Marcus, the new board member, agreed.That
“What’s amazing to me is [it’s fine] when you talk to your neighbor, but when it comes to district issues, it’s like World War III has erupted.”
I can agree with. I am careful to discuss everything and anything with my friends and neighbors who send their children to public school - but
the situation with the school board. I'd like to keep our relationship friendly, and I have a feeling that broaching that topic remains a bad idea to that goal.
In the run-up to the recent elections, the conflict between the two sides played out in the local newspaper, when the group Advocates for the Lawrence Public Schools took out an ad in the local Nassau Herald asking, “Should the Lawrence Public School District Be Run By An Orthodox Majority?” The ad supported candidates Pamela Greenbaum, Maribel Cancelliere and Andrew Levey and opposed the ticket of David Sussman, Nahum Marcus and Solomon Blisko who ultimately won the election; Blisko and Marcus are Orthodox and send their children to yeshivas, while Sussman has children in public school.
Is the Jewish Week referring to the ads
that every local political figure condemned
as discriminatory and divisive? The ads that the newspaper who run them basically agreed were a mistake, and issued a long apology
for running them? Perhaps that would have been somewhat relevant to the issue.
The same observer said that counter ads were placed in area Orthodox newspapers, and that even people who had made aliyah were enlisted to vote, calling into question whether the new board had indeed been elected by a transparent democratic process.
Yay, it's Mr. Anonymous Observer again. Did Mr. Anonymous Observer give the Jewish Week any examples of the "counter ads"? Anything that would indicate their obviously inflammatory nature? Did the Jewish Week make any attempt to back up the claim? Obviously not, because the ads didn't exist. Every ad that I saw for the candidates in question was clearly about the issues that affect this district's children. And is their any evidence that people who had made aliyah were enlisted to vote? I am aware that much was made over an ad that attempted to recruit voters who were living in Israel - but it clearly only mentioned students and other temporary visitors, who are certainly entitled to vote under election law. Nothing untransparent, shady, or thwarting of the democratic process about that.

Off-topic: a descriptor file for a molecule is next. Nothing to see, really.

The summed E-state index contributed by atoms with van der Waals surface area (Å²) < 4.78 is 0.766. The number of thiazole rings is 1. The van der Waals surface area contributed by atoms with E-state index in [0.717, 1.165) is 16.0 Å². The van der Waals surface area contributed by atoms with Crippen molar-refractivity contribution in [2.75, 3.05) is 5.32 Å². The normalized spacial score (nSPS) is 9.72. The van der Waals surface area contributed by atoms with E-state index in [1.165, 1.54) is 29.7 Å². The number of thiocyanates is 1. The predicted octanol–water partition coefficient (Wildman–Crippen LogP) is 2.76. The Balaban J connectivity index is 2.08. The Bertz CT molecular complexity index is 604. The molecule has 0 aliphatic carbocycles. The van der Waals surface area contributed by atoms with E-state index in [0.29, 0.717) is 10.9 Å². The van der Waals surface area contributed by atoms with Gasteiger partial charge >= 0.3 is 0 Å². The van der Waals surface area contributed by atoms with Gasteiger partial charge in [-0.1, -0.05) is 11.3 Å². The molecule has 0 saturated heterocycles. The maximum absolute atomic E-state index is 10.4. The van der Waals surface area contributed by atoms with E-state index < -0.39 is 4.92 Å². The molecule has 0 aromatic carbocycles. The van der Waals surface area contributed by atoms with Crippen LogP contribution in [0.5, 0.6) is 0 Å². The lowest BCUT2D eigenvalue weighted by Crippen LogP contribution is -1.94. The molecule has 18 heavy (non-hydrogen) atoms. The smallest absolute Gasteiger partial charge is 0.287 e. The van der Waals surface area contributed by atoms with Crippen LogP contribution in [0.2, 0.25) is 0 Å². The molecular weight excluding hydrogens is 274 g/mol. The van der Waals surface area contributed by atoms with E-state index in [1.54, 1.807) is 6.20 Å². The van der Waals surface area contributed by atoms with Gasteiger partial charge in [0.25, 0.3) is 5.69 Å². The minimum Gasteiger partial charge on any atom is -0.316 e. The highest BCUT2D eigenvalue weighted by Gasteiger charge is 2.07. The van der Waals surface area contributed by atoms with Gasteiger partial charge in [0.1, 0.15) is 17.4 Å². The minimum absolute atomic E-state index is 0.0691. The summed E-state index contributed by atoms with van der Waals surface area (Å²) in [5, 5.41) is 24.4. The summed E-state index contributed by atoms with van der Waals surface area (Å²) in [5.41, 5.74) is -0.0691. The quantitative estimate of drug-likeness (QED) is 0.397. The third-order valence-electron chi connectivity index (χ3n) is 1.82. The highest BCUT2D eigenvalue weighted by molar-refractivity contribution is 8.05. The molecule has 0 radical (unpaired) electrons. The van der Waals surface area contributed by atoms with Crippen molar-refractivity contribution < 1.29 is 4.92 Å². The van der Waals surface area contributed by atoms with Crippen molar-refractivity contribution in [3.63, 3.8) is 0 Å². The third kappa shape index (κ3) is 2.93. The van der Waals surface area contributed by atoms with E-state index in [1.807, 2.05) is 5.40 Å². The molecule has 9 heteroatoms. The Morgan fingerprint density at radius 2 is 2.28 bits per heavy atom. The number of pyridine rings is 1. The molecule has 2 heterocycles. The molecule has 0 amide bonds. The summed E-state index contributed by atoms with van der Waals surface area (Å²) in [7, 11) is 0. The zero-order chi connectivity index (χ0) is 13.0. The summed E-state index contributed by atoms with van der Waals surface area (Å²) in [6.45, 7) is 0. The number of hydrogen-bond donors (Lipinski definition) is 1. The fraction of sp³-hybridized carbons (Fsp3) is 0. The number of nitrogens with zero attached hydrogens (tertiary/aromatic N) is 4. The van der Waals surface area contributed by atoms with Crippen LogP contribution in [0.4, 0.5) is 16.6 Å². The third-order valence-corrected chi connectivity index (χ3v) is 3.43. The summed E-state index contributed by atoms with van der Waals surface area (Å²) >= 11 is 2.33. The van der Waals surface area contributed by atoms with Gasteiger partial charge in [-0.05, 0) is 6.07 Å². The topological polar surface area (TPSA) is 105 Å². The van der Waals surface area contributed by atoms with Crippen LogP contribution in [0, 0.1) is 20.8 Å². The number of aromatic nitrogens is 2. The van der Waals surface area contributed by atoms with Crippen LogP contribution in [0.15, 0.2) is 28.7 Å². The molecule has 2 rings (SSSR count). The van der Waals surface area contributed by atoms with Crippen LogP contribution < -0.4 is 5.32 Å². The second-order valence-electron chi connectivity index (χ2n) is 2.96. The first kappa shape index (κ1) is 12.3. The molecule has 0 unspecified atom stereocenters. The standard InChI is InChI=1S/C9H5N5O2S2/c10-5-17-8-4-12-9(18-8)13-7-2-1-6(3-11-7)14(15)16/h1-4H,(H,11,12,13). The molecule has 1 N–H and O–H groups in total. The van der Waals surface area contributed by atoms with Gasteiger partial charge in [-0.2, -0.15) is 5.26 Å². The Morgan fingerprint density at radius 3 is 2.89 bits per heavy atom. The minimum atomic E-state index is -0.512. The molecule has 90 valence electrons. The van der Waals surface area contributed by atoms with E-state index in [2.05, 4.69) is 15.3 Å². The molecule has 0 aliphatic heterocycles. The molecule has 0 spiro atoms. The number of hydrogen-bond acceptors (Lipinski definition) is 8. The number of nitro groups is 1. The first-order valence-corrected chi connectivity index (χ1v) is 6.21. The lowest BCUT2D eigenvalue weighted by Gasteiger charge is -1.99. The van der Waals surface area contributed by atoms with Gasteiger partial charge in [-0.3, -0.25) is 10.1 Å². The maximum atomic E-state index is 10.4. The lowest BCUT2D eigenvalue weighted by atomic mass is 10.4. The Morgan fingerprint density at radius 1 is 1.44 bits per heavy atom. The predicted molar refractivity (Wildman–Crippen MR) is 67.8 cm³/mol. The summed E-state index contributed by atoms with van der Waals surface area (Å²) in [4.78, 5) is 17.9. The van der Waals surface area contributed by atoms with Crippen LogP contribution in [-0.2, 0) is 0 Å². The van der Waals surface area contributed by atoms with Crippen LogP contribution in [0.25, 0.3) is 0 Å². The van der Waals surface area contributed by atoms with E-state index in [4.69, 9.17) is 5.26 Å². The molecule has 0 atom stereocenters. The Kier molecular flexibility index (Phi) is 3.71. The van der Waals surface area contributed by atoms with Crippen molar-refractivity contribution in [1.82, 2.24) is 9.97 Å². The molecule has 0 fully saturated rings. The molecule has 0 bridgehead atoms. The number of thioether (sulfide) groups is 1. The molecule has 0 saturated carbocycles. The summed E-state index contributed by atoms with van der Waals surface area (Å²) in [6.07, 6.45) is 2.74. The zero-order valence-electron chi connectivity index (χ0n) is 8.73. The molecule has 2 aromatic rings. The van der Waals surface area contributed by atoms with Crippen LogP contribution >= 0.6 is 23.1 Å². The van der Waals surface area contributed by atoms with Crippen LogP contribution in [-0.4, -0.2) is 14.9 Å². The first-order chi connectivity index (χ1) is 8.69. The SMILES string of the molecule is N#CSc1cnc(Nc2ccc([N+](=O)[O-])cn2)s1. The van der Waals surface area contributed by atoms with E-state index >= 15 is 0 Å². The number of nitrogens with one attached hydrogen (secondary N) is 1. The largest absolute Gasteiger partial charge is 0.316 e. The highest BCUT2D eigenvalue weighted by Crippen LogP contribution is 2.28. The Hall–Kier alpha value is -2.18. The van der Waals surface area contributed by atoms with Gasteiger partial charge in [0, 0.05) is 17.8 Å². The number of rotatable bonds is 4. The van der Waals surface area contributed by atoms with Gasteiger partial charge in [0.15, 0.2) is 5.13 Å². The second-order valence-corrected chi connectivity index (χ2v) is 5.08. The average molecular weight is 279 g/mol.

Community members worry that the problems already plaguing the public schools are bound to increase with the new board. They mention out-of-date technology, classrooms with falling tiles and cuts to middle school lunch periods. A $92.6 million budget that passed easily in a community vote has also been widely criticized as too low, with a less than 1 percent increase that many felt should have been closer to 4 or 5 percent.
Again, it might be widely criticized among public school parents, but this budget still puts this district among the highest per/student spending in the state. Hard to make the case that the district public schools are being robbed.
One issue sparking particular ire is the $600,000 allotted for pre-kindergarten busing — being offered for the first time next year — which will largely serve yeshiva students. While critics on the side of the public schools feel the allocation is too low and doesn’t allow for supervision, board members feel the money will more than cover the expense.
Let's count the mistakes here. First this is hardly the first time pre-K busing is being offered in this district. Not only was it offered to all district children years ago before being cut in the face of the contingency budgets, it has been provided this year, by the district, to all pre-K public school students. So the only students who benefit from the referendum may well be private school students - but that is because they were, in a show of inequitable allotment of services, not provided with the pre-K busing that public school students were given.
John Fitzsimmons, superintendent of the Lawrence school district, reiterated that the school board’s primary responsibility is to the public school children, but said he could not yet predict whether the new board would indeed have those students foremost in mind when making decisions.
“It does create some potential challenges for the community,” said Fitzsimmons of the school board composition. “But the only time it becomes a problem is if the community begins to feel the interests of public school children aren’t being met. [Then] they’ll voice that concern.”
I disagree. The public school community did voice their concerns, in a divisive and ugly manner, with the prospect of an "Orthodox board" - and they did so well in advance of their fears being realized. That's the problem with unfounded fears. The hysteria they cause is often far worse that the actual subject of the fears themselves.
People on both sides of the debate agreed that it is particularly upsetting to see observant Jews fighting secular Jews.
“I respect everybody’s right to worship the way they want to, but that’s very different from ‘let’s now rule your school board,” said Schuster.
Um, what? I agree that it is sad to see neighbors fighting - whatever their observance levels, but my own observance levels have nothing to do with my interests in seeing this district run in a fiscally responsible manner, with equitable services distributed to all
district children. It's depressing to see people resisting such fair treatment.
Marcus insists that is not his intention.
“God forbid, I would want to hurt the public school system,” he said. “We get along as neighbors, in the stores, in the streets. Why can’t we get along in the schools?”
Isn't it about time we got along? (With no help from the Jewish Week, of course).